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Anthony van Dyck (Antwerp 1599–1640 London)Saint Paul,oil on panel, 64.5 x 49.5 cm, framed On the reverse the coat-of-arms of the City ofAntwerp and the panelmakers mark of Guilliam Aertssen (active 1612–1626).Provenance:Private European collection;sale, Christie’’’’s, London, 3 December 2014, lot 119 (as Studio ofAnthony van Dyck)At least three series of Apostles by the hand of Anthony van Dyckare known, all of which were, however, dispersed a long time ago.The last complete series was purchased by the Munich art dealerJulius Böhler in 1914 from the collection of the Principessa diCellamare in Naples and is still generally regarded as the firstseries. Our painting of Paul the Apostle is almost identical tothat formerly with Böhler and now preserved in theNiedersächsisches Landesmuseum in Hanover, although it is by nomeans an exact copy. All of the other pictures of Saint Paulattributed to Van Dyck are distinctly inferior in quality whencompared to the Böhler picture and the present lot. A seriesconsisting of five apostles (three of which bear the mark of thepanel maker Guilliam Aertsens, as does the present painting) isowned by the Dresden Gemäldegalerie. Until 1984, a third series,which likewise comprised five paintings, figured in the collectionof Earl Spencer in Althorp House (for the current state of researchof these three series, see A. Vergara and F. Lammertse in: TheYoung Van Dyck, exh. cat., Madrid, 2013, pp. 200–211). The picturesof Paul from the Dresden and Spencer series are considered lost. Ithas repeatedly been pointed out that the three series stronglydeviate from one another in terms of style and that distinctstylistic differences can also be observed within the individualseries. The dates assigned to the three series vary; today it isgenerally assumed that they were executed between 1618 and1620.The panel maker Guilliam Aertsen, whose mark appears on the presentpainting, was active between 1612 and 1626. A dendrochronologicalexamination of the panel carried out by Prof. Peter Klein inHamburg established 1609 as the earliest possible date at which thetree from which the panel derives might have been cut. Given thatthe timber had to dry for at least two years, the panel cannot havebeen used before 1611. The painting of Paul the Apostle stands outfor the spontaneity of its brushwork. There is no evidence thatmore than one hand was involved in its execution. The age of thepanel suggests that the painting was executed in Van Dyck’’’’s earlyperiod, when the artist would not have allowed a workshopcollaborator to produce copies of his works without hisparticipation.Susan J. Barnes, co-author of the catalogue raisonné of Van Dyck’’’’spaintings published in 2004, has examined the present painting inthe original. She has arrived at the conclusion that suchindicators as the painting’’’’s unmistakable quality, thedendrochronological findings, and the mark of the panel maker pointto that the painting dates from Van Dyck’’’’s early years, i.e., hisfirst Antwerp period.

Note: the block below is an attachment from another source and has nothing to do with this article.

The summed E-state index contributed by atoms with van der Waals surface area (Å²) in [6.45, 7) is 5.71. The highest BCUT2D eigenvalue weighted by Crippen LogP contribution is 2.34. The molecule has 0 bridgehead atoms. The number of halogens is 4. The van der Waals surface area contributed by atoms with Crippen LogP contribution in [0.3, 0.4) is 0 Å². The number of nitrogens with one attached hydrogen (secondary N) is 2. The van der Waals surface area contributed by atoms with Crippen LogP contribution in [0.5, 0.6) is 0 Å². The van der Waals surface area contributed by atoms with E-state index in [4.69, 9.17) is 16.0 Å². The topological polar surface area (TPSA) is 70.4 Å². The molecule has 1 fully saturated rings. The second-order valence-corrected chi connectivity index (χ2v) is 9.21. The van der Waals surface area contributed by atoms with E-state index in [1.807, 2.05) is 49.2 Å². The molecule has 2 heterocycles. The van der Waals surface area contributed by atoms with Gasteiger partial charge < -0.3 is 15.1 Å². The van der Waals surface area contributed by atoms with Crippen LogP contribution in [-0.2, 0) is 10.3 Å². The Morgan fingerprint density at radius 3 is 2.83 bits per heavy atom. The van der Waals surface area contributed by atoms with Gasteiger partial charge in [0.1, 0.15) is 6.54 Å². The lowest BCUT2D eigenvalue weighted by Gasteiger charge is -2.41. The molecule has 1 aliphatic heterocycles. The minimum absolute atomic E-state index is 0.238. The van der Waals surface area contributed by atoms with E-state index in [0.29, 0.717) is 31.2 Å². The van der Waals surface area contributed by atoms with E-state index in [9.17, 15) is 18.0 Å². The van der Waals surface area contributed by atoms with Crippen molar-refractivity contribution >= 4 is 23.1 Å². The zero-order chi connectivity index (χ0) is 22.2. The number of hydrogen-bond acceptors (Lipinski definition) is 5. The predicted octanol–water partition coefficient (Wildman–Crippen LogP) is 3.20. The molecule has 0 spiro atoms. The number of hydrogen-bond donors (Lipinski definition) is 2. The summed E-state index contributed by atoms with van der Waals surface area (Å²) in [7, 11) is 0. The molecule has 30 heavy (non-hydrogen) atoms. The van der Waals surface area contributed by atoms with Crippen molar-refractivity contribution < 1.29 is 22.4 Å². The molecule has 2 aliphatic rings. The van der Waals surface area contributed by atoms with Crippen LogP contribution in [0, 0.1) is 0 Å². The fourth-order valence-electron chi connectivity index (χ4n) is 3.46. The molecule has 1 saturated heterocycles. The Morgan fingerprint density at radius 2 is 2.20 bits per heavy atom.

Anthonius Van Dyck - Erasmus Rotterdamus, Jan Brueghel And Ioannes Meissens

Anthonius Van Dyck - Erasmus Rotterdamus, Jan Brueghel And Ioannes Meissens

Original